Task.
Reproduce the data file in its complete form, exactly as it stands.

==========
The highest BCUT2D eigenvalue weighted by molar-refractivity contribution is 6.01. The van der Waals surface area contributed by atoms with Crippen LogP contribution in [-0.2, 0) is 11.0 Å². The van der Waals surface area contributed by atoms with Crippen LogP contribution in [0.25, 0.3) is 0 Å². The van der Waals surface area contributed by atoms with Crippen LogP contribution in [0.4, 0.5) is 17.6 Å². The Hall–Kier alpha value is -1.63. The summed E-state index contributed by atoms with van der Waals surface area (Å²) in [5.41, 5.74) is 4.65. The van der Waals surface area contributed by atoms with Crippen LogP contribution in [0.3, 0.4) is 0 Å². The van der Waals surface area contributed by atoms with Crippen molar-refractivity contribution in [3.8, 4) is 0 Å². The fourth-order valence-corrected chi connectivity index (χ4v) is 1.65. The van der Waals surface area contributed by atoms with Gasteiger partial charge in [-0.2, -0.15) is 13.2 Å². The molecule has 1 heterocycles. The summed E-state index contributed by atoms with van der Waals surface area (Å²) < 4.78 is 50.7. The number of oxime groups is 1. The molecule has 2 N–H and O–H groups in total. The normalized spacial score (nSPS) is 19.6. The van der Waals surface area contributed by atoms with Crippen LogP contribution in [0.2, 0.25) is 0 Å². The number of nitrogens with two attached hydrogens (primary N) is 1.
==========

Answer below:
The highest BCUT2D eigenvalue weighted by molar-refractivity contribution is 6.01. The van der Waals surface area contributed by atoms with Crippen LogP contribution in [-0.2, 0) is 11.0 Å². The van der Waals surface area contributed by atoms with Crippen LogP contribution in [0.25, 0.3) is 0 Å². The van der Waals surface area contributed by atoms with Crippen LogP contribution in [0.4, 0.5) is 17.6 Å². The Hall–Kier alpha value is -1.63. The summed E-state index contributed by atoms with van der Waals surface area (Å²) in [5.41, 5.74) is 4.65. The van der Waals surface area contributed by atoms with Crippen LogP contribution in [0.3, 0.4) is 0 Å². The van der Waals surface area contributed by atoms with Crippen molar-refractivity contribution in [3.8, 4) is 0 Å². The fourth-order valence-corrected chi connectivity index (χ4v) is 1.65. The van der Waals surface area contributed by atoms with Gasteiger partial charge in [-0.2, -0.15) is 13.2 Å². The molecule has 1 heterocycles. The summed E-state index contributed by atoms with van der Waals surface area (Å²) < 4.78 is 50.7. The number of oxime groups is 1. The molecule has 2 N–H and O–H groups in total. The normalized spacial score (nSPS) is 19.6. The van der Waals surface area contributed by atoms with Crippen LogP contribution in [0.2, 0.25) is 0 Å². The number of nitrogens with two attached hydrogens (primary N) is 1.